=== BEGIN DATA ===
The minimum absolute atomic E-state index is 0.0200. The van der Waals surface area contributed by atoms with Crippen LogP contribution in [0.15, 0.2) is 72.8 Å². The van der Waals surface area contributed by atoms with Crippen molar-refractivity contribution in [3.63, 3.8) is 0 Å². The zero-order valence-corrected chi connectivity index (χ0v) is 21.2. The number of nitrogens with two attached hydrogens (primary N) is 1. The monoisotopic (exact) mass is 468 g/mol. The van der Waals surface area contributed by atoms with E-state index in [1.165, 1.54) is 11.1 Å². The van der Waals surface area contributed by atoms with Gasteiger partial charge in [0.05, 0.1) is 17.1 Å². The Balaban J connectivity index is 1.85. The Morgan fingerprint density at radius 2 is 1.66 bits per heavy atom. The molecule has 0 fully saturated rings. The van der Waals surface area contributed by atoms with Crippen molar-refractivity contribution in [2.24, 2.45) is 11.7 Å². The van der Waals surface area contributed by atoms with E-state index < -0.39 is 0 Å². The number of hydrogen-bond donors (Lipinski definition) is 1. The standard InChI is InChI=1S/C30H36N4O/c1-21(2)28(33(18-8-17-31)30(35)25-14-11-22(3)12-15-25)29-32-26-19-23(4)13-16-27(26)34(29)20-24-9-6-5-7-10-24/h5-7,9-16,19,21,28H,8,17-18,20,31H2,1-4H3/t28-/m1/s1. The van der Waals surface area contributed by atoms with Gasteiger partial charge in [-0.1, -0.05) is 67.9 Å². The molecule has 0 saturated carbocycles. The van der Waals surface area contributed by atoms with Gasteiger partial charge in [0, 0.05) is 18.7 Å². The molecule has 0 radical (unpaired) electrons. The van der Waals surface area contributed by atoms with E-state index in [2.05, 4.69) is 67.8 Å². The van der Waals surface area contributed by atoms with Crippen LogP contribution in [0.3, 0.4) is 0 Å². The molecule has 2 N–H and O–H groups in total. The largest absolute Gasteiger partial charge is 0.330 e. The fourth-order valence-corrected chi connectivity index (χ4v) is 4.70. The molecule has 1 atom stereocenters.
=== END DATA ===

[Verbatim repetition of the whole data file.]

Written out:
The minimum absolute atomic E-state index is 0.0200. The van der Waals surface area contributed by atoms with Crippen LogP contribution in [0.15, 0.2) is 72.8 Å². The van der Waals surface area contributed by atoms with Crippen molar-refractivity contribution in [3.63, 3.8) is 0 Å². The zero-order valence-corrected chi connectivity index (χ0v) is 21.2. The number of nitrogens with two attached hydrogens (primary N) is 1. The monoisotopic (exact) mass is 468 g/mol. The van der Waals surface area contributed by atoms with E-state index in [1.165, 1.54) is 11.1 Å². The van der Waals surface area contributed by atoms with Gasteiger partial charge in [0.05, 0.1) is 17.1 Å². The Balaban J connectivity index is 1.85. The Morgan fingerprint density at radius 2 is 1.66 bits per heavy atom. The molecule has 0 fully saturated rings. The van der Waals surface area contributed by atoms with Crippen molar-refractivity contribution in [2.24, 2.45) is 11.7 Å². The van der Waals surface area contributed by atoms with E-state index < -0.39 is 0 Å². The number of hydrogen-bond donors (Lipinski definition) is 1. The standard InChI is InChI=1S/C30H36N4O/c1-21(2)28(33(18-8-17-31)30(35)25-14-11-22(3)12-15-25)29-32-26-19-23(4)13-16-27(26)34(29)20-24-9-6-5-7-10-24/h5-7,9-16,19,21,28H,8,17-18,20,31H2,1-4H3/t28-/m1/s1. The van der Waals surface area contributed by atoms with Gasteiger partial charge in [-0.1, -0.05) is 67.9 Å². The molecule has 0 saturated carbocycles. The van der Waals surface area contributed by atoms with Gasteiger partial charge in [0, 0.05) is 18.7 Å². The molecule has 0 radical (unpaired) electrons. The van der Waals surface area contributed by atoms with E-state index in [2.05, 4.69) is 67.8 Å². The van der Waals surface area contributed by atoms with Crippen LogP contribution in [0.3, 0.4) is 0 Å². The molecule has 2 N–H and O–H groups in total. The largest absolute Gasteiger partial charge is 0.330 e. The fourth-order valence-corrected chi connectivity index (χ4v) is 4.70. The molecule has 1 atom stereocenters.